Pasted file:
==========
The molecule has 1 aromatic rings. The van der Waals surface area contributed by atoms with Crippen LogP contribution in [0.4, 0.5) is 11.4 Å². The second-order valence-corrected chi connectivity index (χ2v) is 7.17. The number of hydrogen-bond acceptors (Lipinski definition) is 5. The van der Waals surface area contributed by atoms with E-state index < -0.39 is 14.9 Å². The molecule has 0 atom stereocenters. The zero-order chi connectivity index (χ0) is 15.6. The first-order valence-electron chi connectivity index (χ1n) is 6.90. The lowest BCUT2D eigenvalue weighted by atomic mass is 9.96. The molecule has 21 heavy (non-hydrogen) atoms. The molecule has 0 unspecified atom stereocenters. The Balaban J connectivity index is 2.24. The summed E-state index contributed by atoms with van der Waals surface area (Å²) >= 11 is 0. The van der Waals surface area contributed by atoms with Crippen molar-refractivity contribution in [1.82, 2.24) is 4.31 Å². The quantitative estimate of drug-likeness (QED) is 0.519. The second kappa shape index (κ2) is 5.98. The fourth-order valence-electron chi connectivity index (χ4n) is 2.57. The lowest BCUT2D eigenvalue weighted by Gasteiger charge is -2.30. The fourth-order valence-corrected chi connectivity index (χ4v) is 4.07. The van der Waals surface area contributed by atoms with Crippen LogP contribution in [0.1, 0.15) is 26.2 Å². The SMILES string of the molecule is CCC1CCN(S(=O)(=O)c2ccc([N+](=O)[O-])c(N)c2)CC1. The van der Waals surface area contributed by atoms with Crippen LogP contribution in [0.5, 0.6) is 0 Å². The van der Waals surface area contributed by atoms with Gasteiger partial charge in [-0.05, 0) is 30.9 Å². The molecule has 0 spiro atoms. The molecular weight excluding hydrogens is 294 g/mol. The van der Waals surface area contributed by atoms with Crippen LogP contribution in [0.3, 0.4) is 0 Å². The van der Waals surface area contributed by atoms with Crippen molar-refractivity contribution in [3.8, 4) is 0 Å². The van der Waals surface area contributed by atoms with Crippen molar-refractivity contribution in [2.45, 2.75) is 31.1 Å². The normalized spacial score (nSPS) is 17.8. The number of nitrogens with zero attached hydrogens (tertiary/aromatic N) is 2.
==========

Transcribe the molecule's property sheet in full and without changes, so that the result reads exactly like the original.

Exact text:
The molecule has 1 aromatic rings. The van der Waals surface area contributed by atoms with Crippen LogP contribution in [0.4, 0.5) is 11.4 Å². The second-order valence-corrected chi connectivity index (χ2v) is 7.17. The number of hydrogen-bond acceptors (Lipinski definition) is 5. The van der Waals surface area contributed by atoms with E-state index < -0.39 is 14.9 Å². The molecule has 0 atom stereocenters. The zero-order chi connectivity index (χ0) is 15.6. The first-order valence-electron chi connectivity index (χ1n) is 6.90. The lowest BCUT2D eigenvalue weighted by atomic mass is 9.96. The molecule has 21 heavy (non-hydrogen) atoms. The molecule has 0 unspecified atom stereocenters. The Balaban J connectivity index is 2.24. The summed E-state index contributed by atoms with van der Waals surface area (Å²) >= 11 is 0. The van der Waals surface area contributed by atoms with Crippen molar-refractivity contribution in [1.82, 2.24) is 4.31 Å². The quantitative estimate of drug-likeness (QED) is 0.519. The second kappa shape index (κ2) is 5.98. The fourth-order valence-electron chi connectivity index (χ4n) is 2.57. The lowest BCUT2D eigenvalue weighted by Gasteiger charge is -2.30. The fourth-order valence-corrected chi connectivity index (χ4v) is 4.07. The van der Waals surface area contributed by atoms with Crippen LogP contribution in [0.1, 0.15) is 26.2 Å². The SMILES string of the molecule is CCC1CCN(S(=O)(=O)c2ccc([N+](=O)[O-])c(N)c2)CC1. The van der Waals surface area contributed by atoms with Crippen LogP contribution in [0.5, 0.6) is 0 Å². The van der Waals surface area contributed by atoms with Gasteiger partial charge in [-0.05, 0) is 30.9 Å². The molecule has 0 spiro atoms. The molecular weight excluding hydrogens is 294 g/mol. The van der Waals surface area contributed by atoms with Crippen LogP contribution in [0.3, 0.4) is 0 Å². The van der Waals surface area contributed by atoms with Crippen molar-refractivity contribution in [3.8, 4) is 0 Å². The van der Waals surface area contributed by atoms with Crippen molar-refractivity contribution in [2.45, 2.75) is 31.1 Å². The normalized spacial score (nSPS) is 17.8. The number of nitrogens with zero attached hydrogens (tertiary/aromatic N) is 2.